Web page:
What do you love about the Library? 

The opportunity to collaborate with great people and to learn and try new things. I’m lucky to be closely connected with the Library’s Digital Scholarship team who are always looking to innovate and upskill. A great example of this is the recent computing for cultural heritage programme, which supported staff members to study for a postgraduate degree in data science. I was lucky enough to be part of this cohort where I was able to meet new people from across the Library and learn new digital skills which I am now putting in to practice as part of my research fellowship. 

Any book recommendations for our readers? 

Whenever I read a book I tend to forget what happened very quickly, which means I’m not very good at recommending books. I’m also very indecisive. But three books spring to mind, and I suddenly realise that all three share some similarities (which makes me feel better about recommending more than one). The three books are:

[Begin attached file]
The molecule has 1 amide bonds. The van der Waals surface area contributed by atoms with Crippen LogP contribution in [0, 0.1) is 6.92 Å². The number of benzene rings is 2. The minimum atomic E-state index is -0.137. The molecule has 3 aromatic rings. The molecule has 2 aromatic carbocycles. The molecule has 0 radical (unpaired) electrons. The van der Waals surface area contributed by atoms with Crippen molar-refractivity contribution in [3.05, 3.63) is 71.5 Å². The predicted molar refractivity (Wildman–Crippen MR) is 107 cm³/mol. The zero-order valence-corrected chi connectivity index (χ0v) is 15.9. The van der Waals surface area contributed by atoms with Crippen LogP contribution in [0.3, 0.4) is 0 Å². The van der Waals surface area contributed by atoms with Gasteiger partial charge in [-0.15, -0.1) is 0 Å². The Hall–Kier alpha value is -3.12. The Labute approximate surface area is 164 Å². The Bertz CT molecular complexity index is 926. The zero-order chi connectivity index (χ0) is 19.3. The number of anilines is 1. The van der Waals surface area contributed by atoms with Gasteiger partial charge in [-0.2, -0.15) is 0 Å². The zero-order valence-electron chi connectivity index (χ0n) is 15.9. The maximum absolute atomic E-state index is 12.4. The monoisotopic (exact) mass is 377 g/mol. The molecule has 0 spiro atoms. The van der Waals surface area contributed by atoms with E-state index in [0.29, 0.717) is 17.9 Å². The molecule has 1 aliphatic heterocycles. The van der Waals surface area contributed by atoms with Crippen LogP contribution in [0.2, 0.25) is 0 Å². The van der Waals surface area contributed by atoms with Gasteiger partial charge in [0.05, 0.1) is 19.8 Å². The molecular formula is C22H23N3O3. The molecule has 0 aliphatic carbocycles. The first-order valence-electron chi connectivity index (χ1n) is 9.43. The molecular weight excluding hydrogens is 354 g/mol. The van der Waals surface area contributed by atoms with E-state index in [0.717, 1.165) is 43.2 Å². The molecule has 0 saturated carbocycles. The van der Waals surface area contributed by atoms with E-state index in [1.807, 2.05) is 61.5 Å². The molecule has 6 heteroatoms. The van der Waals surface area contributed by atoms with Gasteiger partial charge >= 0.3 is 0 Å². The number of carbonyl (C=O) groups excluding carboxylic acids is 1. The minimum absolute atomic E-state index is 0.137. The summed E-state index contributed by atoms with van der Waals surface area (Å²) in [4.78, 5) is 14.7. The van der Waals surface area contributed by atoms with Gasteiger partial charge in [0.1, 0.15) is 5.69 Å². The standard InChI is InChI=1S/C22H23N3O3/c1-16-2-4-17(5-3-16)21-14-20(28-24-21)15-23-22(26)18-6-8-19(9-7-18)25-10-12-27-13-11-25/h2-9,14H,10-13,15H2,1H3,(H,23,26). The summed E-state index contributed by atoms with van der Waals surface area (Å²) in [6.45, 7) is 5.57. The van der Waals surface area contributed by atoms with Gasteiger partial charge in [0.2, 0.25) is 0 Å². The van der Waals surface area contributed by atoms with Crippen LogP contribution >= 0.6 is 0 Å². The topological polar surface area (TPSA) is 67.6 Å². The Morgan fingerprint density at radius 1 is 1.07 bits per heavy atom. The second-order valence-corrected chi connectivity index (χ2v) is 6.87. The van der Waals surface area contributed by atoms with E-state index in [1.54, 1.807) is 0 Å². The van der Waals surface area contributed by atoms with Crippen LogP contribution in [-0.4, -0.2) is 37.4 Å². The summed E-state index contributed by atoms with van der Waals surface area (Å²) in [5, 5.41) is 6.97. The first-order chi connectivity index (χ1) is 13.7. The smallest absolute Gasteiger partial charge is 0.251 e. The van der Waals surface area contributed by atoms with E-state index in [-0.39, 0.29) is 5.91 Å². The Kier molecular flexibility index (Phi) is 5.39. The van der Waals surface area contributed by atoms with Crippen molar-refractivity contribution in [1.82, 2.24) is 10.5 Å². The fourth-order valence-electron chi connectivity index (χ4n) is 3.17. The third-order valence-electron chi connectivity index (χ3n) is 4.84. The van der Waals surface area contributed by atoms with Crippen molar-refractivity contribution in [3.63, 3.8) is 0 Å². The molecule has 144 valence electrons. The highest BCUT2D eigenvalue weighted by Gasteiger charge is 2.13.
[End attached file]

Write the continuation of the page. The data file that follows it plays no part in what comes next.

• Spies by Michael Frayn 
  • The Shadow of the Wind by Carlos Ruiz Zafon 
  • Cat’s Eye by Margaret Atwood. 

In all three books there is a strong focus on childhood and growing up. Particularly in Cat’s Eye and Spies, where the adult narrators look back at their childhood and the secrets they contain. Perhaps the key unifying aspect of the three books is that they all merge the past with the present. And given my background as a historian, perhaps it is not surprising that of all the books I have read, it is these three books that stand out to me.